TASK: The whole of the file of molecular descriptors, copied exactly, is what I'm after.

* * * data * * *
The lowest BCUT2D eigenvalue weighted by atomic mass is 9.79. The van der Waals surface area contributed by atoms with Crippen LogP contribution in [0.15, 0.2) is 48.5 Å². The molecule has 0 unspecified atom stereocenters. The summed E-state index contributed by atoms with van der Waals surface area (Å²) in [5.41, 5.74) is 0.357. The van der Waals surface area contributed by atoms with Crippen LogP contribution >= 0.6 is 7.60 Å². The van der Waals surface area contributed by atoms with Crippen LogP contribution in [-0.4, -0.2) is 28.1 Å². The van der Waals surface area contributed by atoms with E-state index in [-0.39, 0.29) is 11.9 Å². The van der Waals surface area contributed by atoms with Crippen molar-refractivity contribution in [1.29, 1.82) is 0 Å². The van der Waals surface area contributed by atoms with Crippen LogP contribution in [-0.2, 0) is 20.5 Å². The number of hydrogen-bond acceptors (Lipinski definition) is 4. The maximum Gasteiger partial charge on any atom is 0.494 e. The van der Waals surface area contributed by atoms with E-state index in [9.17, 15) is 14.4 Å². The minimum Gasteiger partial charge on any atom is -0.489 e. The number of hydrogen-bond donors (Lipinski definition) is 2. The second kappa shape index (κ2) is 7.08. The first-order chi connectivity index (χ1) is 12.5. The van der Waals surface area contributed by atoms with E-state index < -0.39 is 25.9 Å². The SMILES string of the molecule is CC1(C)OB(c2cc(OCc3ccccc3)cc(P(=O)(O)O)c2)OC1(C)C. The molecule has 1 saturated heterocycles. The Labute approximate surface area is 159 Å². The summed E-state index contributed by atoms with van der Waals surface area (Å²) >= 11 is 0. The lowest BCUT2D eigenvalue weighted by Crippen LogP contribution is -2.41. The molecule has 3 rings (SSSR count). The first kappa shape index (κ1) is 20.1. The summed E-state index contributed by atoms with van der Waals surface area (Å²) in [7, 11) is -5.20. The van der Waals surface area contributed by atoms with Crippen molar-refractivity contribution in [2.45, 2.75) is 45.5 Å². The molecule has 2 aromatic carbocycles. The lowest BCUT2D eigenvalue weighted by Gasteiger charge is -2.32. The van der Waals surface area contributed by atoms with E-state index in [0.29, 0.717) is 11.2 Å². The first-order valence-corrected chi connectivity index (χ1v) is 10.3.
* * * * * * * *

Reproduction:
The lowest BCUT2D eigenvalue weighted by atomic mass is 9.79. The van der Waals surface area contributed by atoms with Crippen LogP contribution in [0.15, 0.2) is 48.5 Å². The molecule has 0 unspecified atom stereocenters. The summed E-state index contributed by atoms with van der Waals surface area (Å²) in [5.41, 5.74) is 0.357. The van der Waals surface area contributed by atoms with Crippen LogP contribution >= 0.6 is 7.60 Å². The van der Waals surface area contributed by atoms with Crippen LogP contribution in [-0.4, -0.2) is 28.1 Å². The van der Waals surface area contributed by atoms with E-state index in [-0.39, 0.29) is 11.9 Å². The van der Waals surface area contributed by atoms with Crippen molar-refractivity contribution in [1.29, 1.82) is 0 Å². The van der Waals surface area contributed by atoms with Crippen LogP contribution in [-0.2, 0) is 20.5 Å². The number of hydrogen-bond acceptors (Lipinski definition) is 4. The maximum Gasteiger partial charge on any atom is 0.494 e. The van der Waals surface area contributed by atoms with E-state index in [9.17, 15) is 14.4 Å². The minimum Gasteiger partial charge on any atom is -0.489 e. The number of hydrogen-bond donors (Lipinski definition) is 2. The second kappa shape index (κ2) is 7.08. The first-order chi connectivity index (χ1) is 12.5. The van der Waals surface area contributed by atoms with E-state index < -0.39 is 25.9 Å². The SMILES string of the molecule is CC1(C)OB(c2cc(OCc3ccccc3)cc(P(=O)(O)O)c2)OC1(C)C. The molecule has 1 saturated heterocycles. The Labute approximate surface area is 159 Å². The summed E-state index contributed by atoms with van der Waals surface area (Å²) >= 11 is 0. The lowest BCUT2D eigenvalue weighted by Crippen LogP contribution is -2.41. The molecule has 3 rings (SSSR count). The first kappa shape index (κ1) is 20.1. The summed E-state index contributed by atoms with van der Waals surface area (Å²) in [7, 11) is -5.20. The van der Waals surface area contributed by atoms with Crippen molar-refractivity contribution in [2.45, 2.75) is 45.5 Å². The molecule has 2 aromatic carbocycles. The lowest BCUT2D eigenvalue weighted by Gasteiger charge is -2.32. The van der Waals surface area contributed by atoms with E-state index in [0.29, 0.717) is 11.2 Å². The first-order valence-corrected chi connectivity index (χ1v) is 10.3.